Florida's Last Sexual Surrogate

Sad stories and otherwise freaky tales.

Before that moment in the shower, Volker says, "all of his emotional connections to other humans had been tapered down or shut off. You wouldn't be able to tell it by looking at this big, smelly kind of guy, but he was closed down. Now he feels like he can at least search for someone. Like life isn't hopeless."


The first time Volker told her about surrogate therapy, Catherine felt as if her entire life had been leading up to this. "I felt immediately like this is what I was meant to do," she says.

Now in her early sixties, she sat down recently to talk about her life as Florida's only sexual surrogate.

David Yoblick was divorced twice when he began seeing a surrogate for his problem with getting and keeping erections.
Tara Nieuwesteeg
David Yoblick was divorced twice when he began seeing a surrogate for his problem with getting and keeping erections.
Even before she had heard of sexual surrogate therapy, Catherine knew she wanted to help people with sexual problems. "Catherine" is the name she chose for her confirmation.
Tara Nieuwesteeg
Even before she had heard of sexual surrogate therapy, Catherine knew she wanted to help people with sexual problems. "Catherine" is the name she chose for her confirmation.

Catherine is not her real name. She asked that it not be published because of the nature of her work. Catherine, ironically, is her confirmation name.

She grew up in a Catholic family in southeast New Jersey. Her father was a factory worker and an alcoholic. Though her Ukrainian mother was devoutly Catholic, she divorced while Catherine was in elementary school and waited tables at a diner to pay the bills. She worked the graveyard shift while Catherine looked after her three younger sisters.

Catherine's mom never taught her about the birds and the bees. "All my mother ever told me about boys was that I should stay away from them no matter what," she says. "She never even said anything about protection or how anything worked or anything. 'Just stay away.' So, of course, naturally, I couldn't resist."

In high school, Catherine would sneak out of the house to meet her older, football-star boyfriend. At age 15, she got pregnant. It was 1960. Her mother was devastated. "A priest came to my house," she says. "They said I had two options: Get married or move to a convent. Luckily [the father of the baby] was okay with getting married, and as much as you can be at 15, we really were in love."

A week before her 16th birthday, she married and moved to Key West, where her new husband's father was a wealthy businessman. She says her father-in-law had a string of girlfriends he regularly mistreated. She worried that her husband might one day take after Dad.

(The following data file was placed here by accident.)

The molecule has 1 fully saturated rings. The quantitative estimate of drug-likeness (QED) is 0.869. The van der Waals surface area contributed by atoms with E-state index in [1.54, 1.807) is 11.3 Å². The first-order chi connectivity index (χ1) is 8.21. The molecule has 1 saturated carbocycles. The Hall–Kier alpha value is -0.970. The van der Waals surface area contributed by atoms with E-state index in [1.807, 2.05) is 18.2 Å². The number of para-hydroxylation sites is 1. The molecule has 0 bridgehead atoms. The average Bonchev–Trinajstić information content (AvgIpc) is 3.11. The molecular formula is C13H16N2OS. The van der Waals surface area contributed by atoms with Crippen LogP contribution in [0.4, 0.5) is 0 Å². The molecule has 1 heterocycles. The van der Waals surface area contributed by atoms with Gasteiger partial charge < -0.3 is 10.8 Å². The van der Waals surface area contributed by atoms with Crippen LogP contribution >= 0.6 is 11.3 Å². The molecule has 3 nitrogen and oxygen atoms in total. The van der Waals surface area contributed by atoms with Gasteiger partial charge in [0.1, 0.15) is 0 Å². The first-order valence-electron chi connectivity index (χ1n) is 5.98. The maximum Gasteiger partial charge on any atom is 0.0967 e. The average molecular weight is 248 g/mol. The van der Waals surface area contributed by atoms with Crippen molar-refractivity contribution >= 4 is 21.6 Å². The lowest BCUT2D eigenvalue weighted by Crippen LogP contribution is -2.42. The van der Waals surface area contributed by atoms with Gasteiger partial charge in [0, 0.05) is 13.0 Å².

Seven months after the move, she gave birth to a boy. Over the next five years, they had two more sons. She says that by then, her husband had cultivated a stable of paramours just like his father. When they divorced, she was 22. She says her father-in-law pushed hard to keep the kids in Key West.

Relinquishing custody of her sons, Catherine worked one odd job after another, bouncing up and down the East Coast. She tended bar, waitressed, and sang in clubs in Key West. Her longest stint was as a receptionist for Xerox in Miami.

The same year her oldest son went off to college on an ROTC scholarship, her ex-husband died at 37. The two youngest sons decided not to move in with their mother. Their grandfather gave the boys a mobile home to live in by themselves in Key West. "As you can imagine, two teenage boys living on their own, the place was a constant party."

Catherine took a job as a flight attendant. Two of her sisters were flight attendants, and it sounded appealing — crisscrossing the world, meeting interesting travelers, learning about other cultures. And taking care of people, which is what Catherine did best.

She had a run of short relationships with men, including a brief marriage to an alcoholic who reminded her of her father.

After several airlines she worked for went out of business, she began looking for a new career. She took acting classes and got work as an extra in movies and a few speaking roles in commercials. She saw an ad in New Times calling for actresses who would be comfortable showing their genitals to Nova University med students needing to learn how to examine live patients. She received $30 per student, with about eight per class. She found she was completely relaxed with her clothes off. And she liked it. She got satisfaction from helping nervous future physicians navigate what could have been an awkward experience.

Catherine told a chiropractor friend how much she liked working with the young students. One day, as he worked on her back and she talked about what she wanted to do with the rest of her life, he touched a sore spot below her shoulder blade, the area behind her lungs. The sensation immediately brought tears to her eyes. Not from physical pain, though; the touch seemed to trigger something else inside of her.

Her friend asked her to talk about what she was thinking. She explained that the touch reminded her of something from her childhood. Something horrible. Something someone had done to her.

He told her about the concept of "muscle memory." As humans, one of our brain's coping mechanisms for dealing with trauma, particularly sexual trauma, is to repress the memory of the traumatic event. Certain kinds of touch can stimulate those memories, even if they've been dormant for decades. "The body is a funny thing," Catherine says. The chiropractor's touch brought back memories of a time as a child when she was molested.

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